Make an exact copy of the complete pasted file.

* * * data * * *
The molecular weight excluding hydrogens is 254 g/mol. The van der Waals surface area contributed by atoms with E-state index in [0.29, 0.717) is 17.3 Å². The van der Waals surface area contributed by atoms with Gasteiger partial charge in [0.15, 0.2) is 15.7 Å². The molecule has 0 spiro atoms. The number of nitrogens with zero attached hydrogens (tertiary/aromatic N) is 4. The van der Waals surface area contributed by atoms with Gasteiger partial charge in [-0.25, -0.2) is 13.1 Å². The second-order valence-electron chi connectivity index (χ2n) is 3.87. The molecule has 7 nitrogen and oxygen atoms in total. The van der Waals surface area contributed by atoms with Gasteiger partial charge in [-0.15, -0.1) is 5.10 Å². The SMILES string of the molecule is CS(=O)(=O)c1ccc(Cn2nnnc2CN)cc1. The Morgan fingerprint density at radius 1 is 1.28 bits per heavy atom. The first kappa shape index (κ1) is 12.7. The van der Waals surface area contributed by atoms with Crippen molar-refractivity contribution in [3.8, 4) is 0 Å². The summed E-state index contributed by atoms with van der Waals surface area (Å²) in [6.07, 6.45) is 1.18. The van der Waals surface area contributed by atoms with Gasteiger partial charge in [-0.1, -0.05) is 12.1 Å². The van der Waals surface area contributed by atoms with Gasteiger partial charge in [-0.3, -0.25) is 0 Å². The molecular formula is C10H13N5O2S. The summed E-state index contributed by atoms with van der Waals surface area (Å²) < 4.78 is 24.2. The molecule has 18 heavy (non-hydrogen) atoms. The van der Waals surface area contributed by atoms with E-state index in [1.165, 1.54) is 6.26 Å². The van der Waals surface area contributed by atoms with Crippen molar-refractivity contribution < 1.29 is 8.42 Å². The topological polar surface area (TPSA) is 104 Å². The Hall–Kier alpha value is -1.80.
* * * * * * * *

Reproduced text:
The molecular weight excluding hydrogens is 254 g/mol. The van der Waals surface area contributed by atoms with E-state index in [0.29, 0.717) is 17.3 Å². The van der Waals surface area contributed by atoms with Gasteiger partial charge in [0.15, 0.2) is 15.7 Å². The molecule has 0 spiro atoms. The number of nitrogens with zero attached hydrogens (tertiary/aromatic N) is 4. The van der Waals surface area contributed by atoms with Gasteiger partial charge in [-0.25, -0.2) is 13.1 Å². The second-order valence-electron chi connectivity index (χ2n) is 3.87. The molecule has 7 nitrogen and oxygen atoms in total. The van der Waals surface area contributed by atoms with Gasteiger partial charge in [-0.15, -0.1) is 5.10 Å². The SMILES string of the molecule is CS(=O)(=O)c1ccc(Cn2nnnc2CN)cc1. The Morgan fingerprint density at radius 1 is 1.28 bits per heavy atom. The first kappa shape index (κ1) is 12.7. The van der Waals surface area contributed by atoms with Crippen molar-refractivity contribution in [3.8, 4) is 0 Å². The summed E-state index contributed by atoms with van der Waals surface area (Å²) in [6.07, 6.45) is 1.18. The van der Waals surface area contributed by atoms with Gasteiger partial charge in [-0.1, -0.05) is 12.1 Å². The van der Waals surface area contributed by atoms with Gasteiger partial charge in [-0.3, -0.25) is 0 Å². The molecular formula is C10H13N5O2S. The summed E-state index contributed by atoms with van der Waals surface area (Å²) < 4.78 is 24.2. The molecule has 18 heavy (non-hydrogen) atoms. The van der Waals surface area contributed by atoms with E-state index in [1.165, 1.54) is 6.26 Å². The van der Waals surface area contributed by atoms with Crippen molar-refractivity contribution < 1.29 is 8.42 Å². The topological polar surface area (TPSA) is 104 Å². The Hall–Kier alpha value is -1.80.